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HomeWorld NewsArlington City Councilmember remembered as ‘fighter for the underdogs’ |

Arlington City Councilmember remembered as ‘fighter for the underdogs’ |


ARLINGTON — Arlington City Councilmember Mike Hopson, a lifelong educator and advocate for social justice issues, died Tuesday at the age of 74.

Hopson was a familiar face in local government before his tenure on council began in 2016. He described himself as someone who could deal with issues “equitably and even-handedly.”

On the council, he advocated for expanding affordable housing options; connected with Stillaguamish tribal members to draft the city’s first land acknowledgement; and condemned race-based hate.

“He was a fighter for the underdogs,” Janice Hopson said of her husband. “He wanted to help people.”

Mike Hopson often stood alongside Arlington residents in the wake of racist events.

“Our government, our community, our country, cannot endure permanently when it is full of hate,” he said at a march in 2019. “We need to instead strengthen our communities.”

In October 2021, Mike Hopson introduced the idea of a land acknowledgement to be read at all council meetings, similar to the Arlington School District. He connected with Kerry Lyste of the Stillaguamish Tribe’s cultural resources department to draft the acknowledgement.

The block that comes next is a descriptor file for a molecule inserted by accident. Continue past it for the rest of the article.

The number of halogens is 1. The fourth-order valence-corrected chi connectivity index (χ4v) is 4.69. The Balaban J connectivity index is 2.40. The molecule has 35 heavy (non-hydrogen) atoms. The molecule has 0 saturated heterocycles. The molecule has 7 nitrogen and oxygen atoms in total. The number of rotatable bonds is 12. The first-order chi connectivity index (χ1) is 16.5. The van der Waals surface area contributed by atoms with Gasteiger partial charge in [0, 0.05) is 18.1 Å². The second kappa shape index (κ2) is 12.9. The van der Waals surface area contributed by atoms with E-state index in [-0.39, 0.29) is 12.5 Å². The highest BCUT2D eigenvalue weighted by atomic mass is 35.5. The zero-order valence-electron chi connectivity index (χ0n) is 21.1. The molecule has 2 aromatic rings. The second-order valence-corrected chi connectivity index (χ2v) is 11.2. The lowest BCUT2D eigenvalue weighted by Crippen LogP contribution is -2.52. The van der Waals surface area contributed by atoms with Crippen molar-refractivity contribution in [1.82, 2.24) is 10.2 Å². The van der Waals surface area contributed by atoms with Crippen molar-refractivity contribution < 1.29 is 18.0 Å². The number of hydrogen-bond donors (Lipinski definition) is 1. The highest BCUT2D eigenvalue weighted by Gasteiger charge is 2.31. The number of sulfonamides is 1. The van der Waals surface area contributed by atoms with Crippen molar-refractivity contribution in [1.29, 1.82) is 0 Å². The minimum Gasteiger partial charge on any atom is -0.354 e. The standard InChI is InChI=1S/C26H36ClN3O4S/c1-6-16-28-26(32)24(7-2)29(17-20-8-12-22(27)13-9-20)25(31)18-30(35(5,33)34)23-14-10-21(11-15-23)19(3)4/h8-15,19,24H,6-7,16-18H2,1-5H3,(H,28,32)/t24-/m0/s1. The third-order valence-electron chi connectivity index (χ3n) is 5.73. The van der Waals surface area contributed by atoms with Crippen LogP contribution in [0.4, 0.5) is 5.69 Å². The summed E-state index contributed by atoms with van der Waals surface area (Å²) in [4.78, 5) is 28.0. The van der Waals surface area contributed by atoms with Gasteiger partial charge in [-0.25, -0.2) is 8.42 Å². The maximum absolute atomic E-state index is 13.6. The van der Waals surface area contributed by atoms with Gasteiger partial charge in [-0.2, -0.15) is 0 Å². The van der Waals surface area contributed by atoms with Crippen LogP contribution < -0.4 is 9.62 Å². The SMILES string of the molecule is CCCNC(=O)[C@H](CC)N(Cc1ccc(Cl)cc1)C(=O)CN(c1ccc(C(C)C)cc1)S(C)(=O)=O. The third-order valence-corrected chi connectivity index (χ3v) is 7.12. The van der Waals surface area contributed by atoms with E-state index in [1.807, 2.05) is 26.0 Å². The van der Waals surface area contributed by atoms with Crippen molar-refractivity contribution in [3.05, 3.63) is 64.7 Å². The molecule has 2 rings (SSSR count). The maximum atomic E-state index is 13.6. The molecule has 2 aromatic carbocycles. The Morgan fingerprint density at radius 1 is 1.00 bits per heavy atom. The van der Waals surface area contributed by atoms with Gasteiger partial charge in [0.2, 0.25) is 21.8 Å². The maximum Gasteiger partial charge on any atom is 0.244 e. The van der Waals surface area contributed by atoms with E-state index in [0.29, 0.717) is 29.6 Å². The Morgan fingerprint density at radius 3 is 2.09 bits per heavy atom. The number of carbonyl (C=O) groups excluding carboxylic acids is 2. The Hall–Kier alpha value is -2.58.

“I never expected Arlington to ask to acknowledge the tribe,”said Jeremy Smith, vice chairman of the Stillaguamish Tribe. “So when I heard that they did, I thought it was a great thing.”

Mike Hopson was sometimes a minority opinion on council, often in his efforts to expand housing in Arlington, his wife said. His desire to push social justice issues and lift people up was probably a result of his own upbringing in a working class family, she said.

Mike Hopson served a few years in the Peace Corps in West Africa before returning to teach at colleges in Alaska and Hawaii. The Hopsons met as high schoolers. They would go off to marry (and later divorce) different people, but reconnected in the early ’90s.

Mike Hopson is survived by two grown children, Shana and Damian.

“It was one of the few good decisions I ever made,” Janice Hopson said. “He was extremely articulate, and like I said, he battles for the underdog.”

Isabella Breda: 425-339-3192; Twitter: @BredaIsabella.




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